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Why hackers love routers

Jason Sattler

19.02.16 3 min. read

“In 2012, hackers were able to gain remote access to 4.5 million DSL modems in Brazil through a flaw in the devices’ firmware,” F-Secure Security Advisor Tom Gaffney explains in a new article for CED Magazine.

In this case hackers were using a “man-in-the-middle-attack” to go after after banking credentials. In others, criminals used routers to direct people to malicious website. Both hacktivists and extortionist have overrun routers in order to build botnets that can be used to stage larger attacks.

Routers are persistently vulnerable and that’s a bad omen for the developing Internet of Things.

“There’s not one security issue making routers vulnerable to attacks – there are several,” Gaffney explains before focusing on the most common issue — firmware, which is “the software that controls the basic functions of a particular device.”

Like any software, firmware needs to be kept updated to stay functional and secure. And while we’re getting better at making this happen on our smartphones and PCs, developers haven’t yet seriously taken the necessary steps to make sure routers are patched and protected.

“Mark Shuttleworth, founder of the Ubuntu Linux Distribution, called firmware a ‘cesspool of insecurity’ on his blog. Consumers rarely think about applying security patches or installing updates in devices like routers,” Gaffney writes. “People don’t receive notifications about firmware issues like they do with software on their PCs, so it’s completely up to them to monitor the websites of manufacturers for updates.”

Updating your router’s firmware is one of our three key recommendations for securing your smart home, as Adam explained last summer:

But updating firmware isn’t as easy as updating apps on your PC or phone. It’s something many people either don’t know how to do, or they simply aren’t aware when it’s required. Most routers can’t be updated automatically, or even directly online. People typically have to download the update to their PC first and then use that to install it on the router.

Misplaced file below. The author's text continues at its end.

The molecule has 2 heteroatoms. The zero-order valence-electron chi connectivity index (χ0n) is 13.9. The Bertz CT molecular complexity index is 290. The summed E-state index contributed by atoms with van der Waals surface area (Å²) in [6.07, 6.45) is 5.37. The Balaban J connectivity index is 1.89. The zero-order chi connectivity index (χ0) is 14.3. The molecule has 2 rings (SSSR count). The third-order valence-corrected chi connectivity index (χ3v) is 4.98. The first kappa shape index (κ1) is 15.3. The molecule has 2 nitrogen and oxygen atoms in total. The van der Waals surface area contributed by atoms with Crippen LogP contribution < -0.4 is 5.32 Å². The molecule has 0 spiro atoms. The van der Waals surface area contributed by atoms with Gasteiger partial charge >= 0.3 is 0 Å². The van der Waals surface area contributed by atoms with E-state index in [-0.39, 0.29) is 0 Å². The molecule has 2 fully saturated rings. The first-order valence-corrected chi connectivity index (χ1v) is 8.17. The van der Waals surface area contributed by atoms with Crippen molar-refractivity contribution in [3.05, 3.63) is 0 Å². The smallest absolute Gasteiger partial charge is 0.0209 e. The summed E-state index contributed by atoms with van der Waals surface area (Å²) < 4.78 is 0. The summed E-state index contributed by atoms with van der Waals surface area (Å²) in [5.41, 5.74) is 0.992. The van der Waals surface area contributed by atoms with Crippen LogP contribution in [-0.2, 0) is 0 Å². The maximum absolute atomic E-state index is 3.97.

There are some generic guides online that can give you an overview on how it works, but how to update and when depends on the manufacturer, so you should consult their website for specific instructions.

It might also be worth simply buying a new router if yours is quite old and hasn’t been updated regularly. Manufacturers will often stop providing updates after a few years, even though the devices can last for a decade. Plus, many newer routers offer additional capabilities, and [F-Secure Security Advisor Sean] Sullivan admits that some of the newer features (such as guest settings) not only offer security benefits, but also allow them to work better with the diverse range of IoT devices used in smart homes.

Firmware could easily become the Kryptonite of the IoT, Gaffney explains, if we don’t learn from the issues we’ve seen with securing routers.

“Routers are not widely recognized as IoT devices, but they’re strikingly similar,” he writes. “They’re small, relatively inexpensive gadgets that have a very limited set of functions compared to smartphones and computers. It wouldn’t be surprising to see routers replaced with some kind of new IoT device that combines the functions of routers with a TV, fridge, thermostat, or other type of product.”

Given the massive amounts of data these smart devices will have on us securing them will be increasingly important to consumers.

“The key issue that needs to be understood is that routers, IoT devices, computers, phones and anything else that connects to another device creates a network. And not securing the different parts of a network risks compromises the entire thing, including all of its devices and data.”

While he fears that there’s “a good chance that firmware vulnerabilities will spread with the IoT,” he does see light at the end of the tunnel.

“Firmware is evolving into ‘light’ operating systems that make managing devices with limited functionality (like routers and IoT devices) easier for users by offering features like auto-updates and notifications.”

The real question, as always, is if it can evolve fast enough to out evolve the hackers.

[Image by Sunil Soundarapandian |Flickr]

Jason Sattler

19.02.16 3 min. read


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